A small tooth matter

12:57 PM

One of the few things that kept us busy last Saturday was a trip to the dentist, as Ishita had two tiny cavities that needed attention. I am not sure if the ordeal was worse for her or me to be frank. Because you see, as a mom I felt terribly responsible for it. And for no fault of mine either might I add.

I've always insisted on good oral hygiene, made sure her teeth were brushed correctly, she doesn't eat that many sweets because I don't allow candies to be a staple in her diet, we don't do juice often, soft drinks are extremely rare. And I make a point of checking her teeth regularly for any sign of trouble, mostly because I know a 4 years old is not always going to brush carefully and that there are some far to reach spots in the back that could potentially not get any attention...in brief, I am a careful parent making sure all is done to minimise cavities...yet they happened! I was doing a routine check in her mouth on Friday when I saw two light brown spots and chipped enamel. I know for a fact they were cavities, all these videos and picture they showed us in schools until I was 15 are too vividly printed in my mouth (they are big on oral hygiene awareness and prevention back home). I knew it was time for a dentist trip, I knew they were small and in early stage, I knew I did everything right, but I still felt like an inch tall and rotten with guilt.

My baby had cavities!

She had cavities on her milk teeth, while I grew up having not a single one until the age of 22 on a back molar that was very deep creased and would have been prone to such thing according to my dentist. Ishita's ones were on the front of her top canine and the side of one of her top middle tooth! A spot I would expect to be less prone to them than a molar. DH also seem to have inherited might hard enamel and teeth as he never even had one in all his life, and there we have a daughter who seem to be far more cavity prone...how? How? HOW? Needless to say I took to google to find some answers to try to make me feel better about my parenting and caregiving skills. You know anything that would stop the "worst mom ever" shouting voice in my head. Turns out that while sugar is indeed a cause of tooth decay, it is not the only culprit, your teeth overall hardness and quality also plays a huge role, so does the natural PH of your mouth, and a truck load of hereditary factor. Basically if you were born with a tendency to have soft teeth and thin enamel, the risk of having said teeth attacked by these sugar loving bacteria is much higher. I also learned that vitamin D deficiency also can lead to being more cavity prone along with being deficient in other minerals. So yes, candies are not the best thing in the world, but your children eating a few here and there and brushing regularly is not going to be harmful.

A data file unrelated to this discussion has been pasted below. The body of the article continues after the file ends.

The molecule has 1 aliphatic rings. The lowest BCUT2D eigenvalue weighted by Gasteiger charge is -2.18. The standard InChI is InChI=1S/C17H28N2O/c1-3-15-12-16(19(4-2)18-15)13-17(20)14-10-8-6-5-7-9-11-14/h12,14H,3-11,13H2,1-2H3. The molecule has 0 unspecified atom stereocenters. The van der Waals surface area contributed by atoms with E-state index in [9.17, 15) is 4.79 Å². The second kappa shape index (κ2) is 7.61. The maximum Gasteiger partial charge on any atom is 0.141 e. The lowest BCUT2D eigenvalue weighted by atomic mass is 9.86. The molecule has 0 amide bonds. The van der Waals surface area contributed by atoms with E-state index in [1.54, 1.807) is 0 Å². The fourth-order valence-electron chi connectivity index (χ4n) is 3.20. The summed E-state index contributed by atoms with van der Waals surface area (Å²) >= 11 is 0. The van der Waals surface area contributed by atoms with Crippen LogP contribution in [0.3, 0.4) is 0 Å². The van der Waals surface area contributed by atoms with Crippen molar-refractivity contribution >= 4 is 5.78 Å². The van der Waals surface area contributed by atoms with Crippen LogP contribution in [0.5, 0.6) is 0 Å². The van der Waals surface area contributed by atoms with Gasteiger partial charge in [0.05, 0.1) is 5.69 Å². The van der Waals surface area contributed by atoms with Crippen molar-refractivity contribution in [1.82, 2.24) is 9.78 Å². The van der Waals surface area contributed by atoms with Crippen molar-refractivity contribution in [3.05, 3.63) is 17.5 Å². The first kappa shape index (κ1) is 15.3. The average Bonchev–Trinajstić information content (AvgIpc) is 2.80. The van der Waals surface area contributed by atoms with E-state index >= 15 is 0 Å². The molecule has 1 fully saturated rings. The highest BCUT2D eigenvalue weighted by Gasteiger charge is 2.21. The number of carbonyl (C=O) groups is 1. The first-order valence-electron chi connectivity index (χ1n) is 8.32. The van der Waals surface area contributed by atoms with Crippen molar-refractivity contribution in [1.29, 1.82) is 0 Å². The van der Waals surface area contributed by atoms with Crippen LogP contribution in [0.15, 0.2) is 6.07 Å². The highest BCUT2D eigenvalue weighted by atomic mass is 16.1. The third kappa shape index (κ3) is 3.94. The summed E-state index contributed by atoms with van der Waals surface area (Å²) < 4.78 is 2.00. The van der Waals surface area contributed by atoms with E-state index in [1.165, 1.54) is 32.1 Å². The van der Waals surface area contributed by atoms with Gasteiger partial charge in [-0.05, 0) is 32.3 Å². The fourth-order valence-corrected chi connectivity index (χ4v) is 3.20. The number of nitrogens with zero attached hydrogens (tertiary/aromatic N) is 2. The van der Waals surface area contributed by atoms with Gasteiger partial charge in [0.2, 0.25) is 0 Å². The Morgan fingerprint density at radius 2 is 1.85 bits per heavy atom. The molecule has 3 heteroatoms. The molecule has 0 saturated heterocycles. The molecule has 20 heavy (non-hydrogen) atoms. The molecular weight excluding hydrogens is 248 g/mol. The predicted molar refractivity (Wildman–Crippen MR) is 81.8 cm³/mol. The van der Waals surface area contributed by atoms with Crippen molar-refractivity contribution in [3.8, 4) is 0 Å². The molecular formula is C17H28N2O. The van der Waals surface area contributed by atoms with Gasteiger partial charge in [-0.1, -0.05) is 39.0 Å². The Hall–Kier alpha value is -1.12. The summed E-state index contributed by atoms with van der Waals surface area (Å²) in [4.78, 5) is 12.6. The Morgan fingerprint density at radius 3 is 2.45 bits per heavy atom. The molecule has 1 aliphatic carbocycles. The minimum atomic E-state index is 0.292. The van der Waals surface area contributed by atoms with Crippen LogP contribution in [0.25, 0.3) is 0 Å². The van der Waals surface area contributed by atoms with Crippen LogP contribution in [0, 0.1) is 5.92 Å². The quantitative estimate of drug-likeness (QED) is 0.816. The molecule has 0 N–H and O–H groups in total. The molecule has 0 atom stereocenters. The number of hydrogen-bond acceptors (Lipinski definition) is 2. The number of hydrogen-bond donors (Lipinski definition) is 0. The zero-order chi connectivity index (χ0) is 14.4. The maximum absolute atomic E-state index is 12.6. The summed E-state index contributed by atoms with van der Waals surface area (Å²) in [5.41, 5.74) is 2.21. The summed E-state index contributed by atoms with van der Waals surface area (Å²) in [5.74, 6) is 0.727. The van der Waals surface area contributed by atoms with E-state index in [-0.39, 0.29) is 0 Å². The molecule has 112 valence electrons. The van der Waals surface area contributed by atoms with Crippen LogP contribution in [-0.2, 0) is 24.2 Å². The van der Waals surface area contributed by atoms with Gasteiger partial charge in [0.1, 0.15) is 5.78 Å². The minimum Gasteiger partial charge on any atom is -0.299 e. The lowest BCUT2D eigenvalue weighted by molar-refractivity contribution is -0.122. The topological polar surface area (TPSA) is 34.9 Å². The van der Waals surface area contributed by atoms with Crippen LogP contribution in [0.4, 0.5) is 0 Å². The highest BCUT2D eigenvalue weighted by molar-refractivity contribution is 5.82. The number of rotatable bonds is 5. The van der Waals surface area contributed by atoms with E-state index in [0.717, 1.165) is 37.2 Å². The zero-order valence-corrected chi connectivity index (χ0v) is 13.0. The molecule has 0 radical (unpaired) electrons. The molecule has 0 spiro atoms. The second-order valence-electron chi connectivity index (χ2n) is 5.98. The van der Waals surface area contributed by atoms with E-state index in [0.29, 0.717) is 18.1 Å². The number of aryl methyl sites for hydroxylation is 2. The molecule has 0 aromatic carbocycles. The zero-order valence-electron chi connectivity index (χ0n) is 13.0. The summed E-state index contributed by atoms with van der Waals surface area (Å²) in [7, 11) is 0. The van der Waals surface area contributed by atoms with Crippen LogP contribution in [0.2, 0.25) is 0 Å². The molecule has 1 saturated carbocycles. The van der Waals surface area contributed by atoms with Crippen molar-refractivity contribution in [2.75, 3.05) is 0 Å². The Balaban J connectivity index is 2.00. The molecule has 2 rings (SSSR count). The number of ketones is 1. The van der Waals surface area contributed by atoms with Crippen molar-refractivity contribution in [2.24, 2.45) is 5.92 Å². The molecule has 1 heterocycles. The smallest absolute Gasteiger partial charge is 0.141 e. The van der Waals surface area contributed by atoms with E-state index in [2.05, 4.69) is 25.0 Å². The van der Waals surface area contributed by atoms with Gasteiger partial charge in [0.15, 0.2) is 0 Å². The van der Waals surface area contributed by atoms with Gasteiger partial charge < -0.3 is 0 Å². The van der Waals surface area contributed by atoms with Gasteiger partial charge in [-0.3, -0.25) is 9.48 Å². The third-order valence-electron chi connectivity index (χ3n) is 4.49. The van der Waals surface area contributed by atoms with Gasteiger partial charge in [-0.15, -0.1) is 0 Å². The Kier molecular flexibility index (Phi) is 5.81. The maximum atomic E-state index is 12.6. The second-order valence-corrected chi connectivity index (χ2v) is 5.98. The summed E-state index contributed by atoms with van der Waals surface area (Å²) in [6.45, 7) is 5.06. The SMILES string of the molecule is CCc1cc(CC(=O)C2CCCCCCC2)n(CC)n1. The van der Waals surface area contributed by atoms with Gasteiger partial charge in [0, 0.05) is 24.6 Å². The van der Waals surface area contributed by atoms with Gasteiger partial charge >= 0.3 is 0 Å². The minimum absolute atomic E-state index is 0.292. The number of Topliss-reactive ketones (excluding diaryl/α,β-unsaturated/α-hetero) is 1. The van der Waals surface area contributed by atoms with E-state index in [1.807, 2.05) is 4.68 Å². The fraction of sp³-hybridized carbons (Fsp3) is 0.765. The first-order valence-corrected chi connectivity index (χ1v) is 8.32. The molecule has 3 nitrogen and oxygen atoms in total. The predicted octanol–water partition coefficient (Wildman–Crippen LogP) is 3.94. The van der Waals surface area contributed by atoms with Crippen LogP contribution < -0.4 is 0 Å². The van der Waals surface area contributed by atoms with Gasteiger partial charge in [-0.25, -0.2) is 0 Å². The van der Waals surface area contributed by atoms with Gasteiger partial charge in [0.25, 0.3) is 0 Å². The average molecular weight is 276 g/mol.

But back to my mommy guilt shall we? Researching cavities did make me feel a tad better, I even realised that I could help Ishita's teeth strength hyping the fat soluble vitamins in her diet. Introducing cod liver oil to her diet, insisting on her eating eggs daily, offering cheese in the evening, as it is apparently a food known to lower acidity in the mouth on top of being even more calcium and protein rich than milk. I called the dental clinic to make an appointment on Saturday morning, to meet a pediatric dentist in the afternoon.